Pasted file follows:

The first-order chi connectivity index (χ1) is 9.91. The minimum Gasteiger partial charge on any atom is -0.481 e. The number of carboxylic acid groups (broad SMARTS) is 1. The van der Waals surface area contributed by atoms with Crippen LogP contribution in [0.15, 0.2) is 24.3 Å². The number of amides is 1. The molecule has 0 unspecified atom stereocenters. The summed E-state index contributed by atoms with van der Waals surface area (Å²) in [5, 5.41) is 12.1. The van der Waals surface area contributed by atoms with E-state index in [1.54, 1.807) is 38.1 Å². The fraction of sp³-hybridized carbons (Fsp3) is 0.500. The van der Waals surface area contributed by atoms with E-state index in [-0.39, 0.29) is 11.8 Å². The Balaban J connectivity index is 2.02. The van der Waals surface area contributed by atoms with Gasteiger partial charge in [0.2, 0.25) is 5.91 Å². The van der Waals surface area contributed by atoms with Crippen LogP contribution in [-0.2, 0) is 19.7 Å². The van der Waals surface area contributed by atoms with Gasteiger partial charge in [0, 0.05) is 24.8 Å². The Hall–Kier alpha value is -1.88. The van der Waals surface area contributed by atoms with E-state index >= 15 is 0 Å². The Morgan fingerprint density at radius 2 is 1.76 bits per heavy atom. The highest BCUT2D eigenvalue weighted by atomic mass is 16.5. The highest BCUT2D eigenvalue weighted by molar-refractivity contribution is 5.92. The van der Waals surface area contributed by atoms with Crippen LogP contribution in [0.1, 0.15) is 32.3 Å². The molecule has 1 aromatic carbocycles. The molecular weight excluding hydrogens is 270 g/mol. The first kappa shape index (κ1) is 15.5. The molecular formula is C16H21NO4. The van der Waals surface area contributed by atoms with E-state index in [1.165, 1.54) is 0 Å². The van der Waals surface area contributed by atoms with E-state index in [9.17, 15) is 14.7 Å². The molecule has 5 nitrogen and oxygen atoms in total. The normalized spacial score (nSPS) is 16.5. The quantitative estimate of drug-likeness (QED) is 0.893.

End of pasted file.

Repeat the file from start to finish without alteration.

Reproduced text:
The first-order chi connectivity index (χ1) is 9.91. The minimum Gasteiger partial charge on any atom is -0.481 e. The number of carboxylic acid groups (broad SMARTS) is 1. The van der Waals surface area contributed by atoms with Crippen LogP contribution in [0.15, 0.2) is 24.3 Å². The number of amides is 1. The molecule has 0 unspecified atom stereocenters. The summed E-state index contributed by atoms with van der Waals surface area (Å²) in [5, 5.41) is 12.1. The van der Waals surface area contributed by atoms with E-state index in [1.54, 1.807) is 38.1 Å². The fraction of sp³-hybridized carbons (Fsp3) is 0.500. The van der Waals surface area contributed by atoms with E-state index in [-0.39, 0.29) is 11.8 Å². The Balaban J connectivity index is 2.02. The van der Waals surface area contributed by atoms with Gasteiger partial charge in [0.2, 0.25) is 5.91 Å². The van der Waals surface area contributed by atoms with Crippen LogP contribution in [-0.2, 0) is 19.7 Å². The van der Waals surface area contributed by atoms with Gasteiger partial charge in [0, 0.05) is 24.8 Å². The Hall–Kier alpha value is -1.88. The van der Waals surface area contributed by atoms with E-state index >= 15 is 0 Å². The Morgan fingerprint density at radius 2 is 1.76 bits per heavy atom. The highest BCUT2D eigenvalue weighted by atomic mass is 16.5. The highest BCUT2D eigenvalue weighted by molar-refractivity contribution is 5.92. The van der Waals surface area contributed by atoms with Crippen LogP contribution in [0.1, 0.15) is 32.3 Å². The molecule has 1 aromatic carbocycles. The molecular weight excluding hydrogens is 270 g/mol. The first kappa shape index (κ1) is 15.5. The molecular formula is C16H21NO4. The van der Waals surface area contributed by atoms with E-state index in [1.165, 1.54) is 0 Å². The van der Waals surface area contributed by atoms with E-state index in [9.17, 15) is 14.7 Å². The molecule has 5 nitrogen and oxygen atoms in total. The normalized spacial score (nSPS) is 16.5. The quantitative estimate of drug-likeness (QED) is 0.893.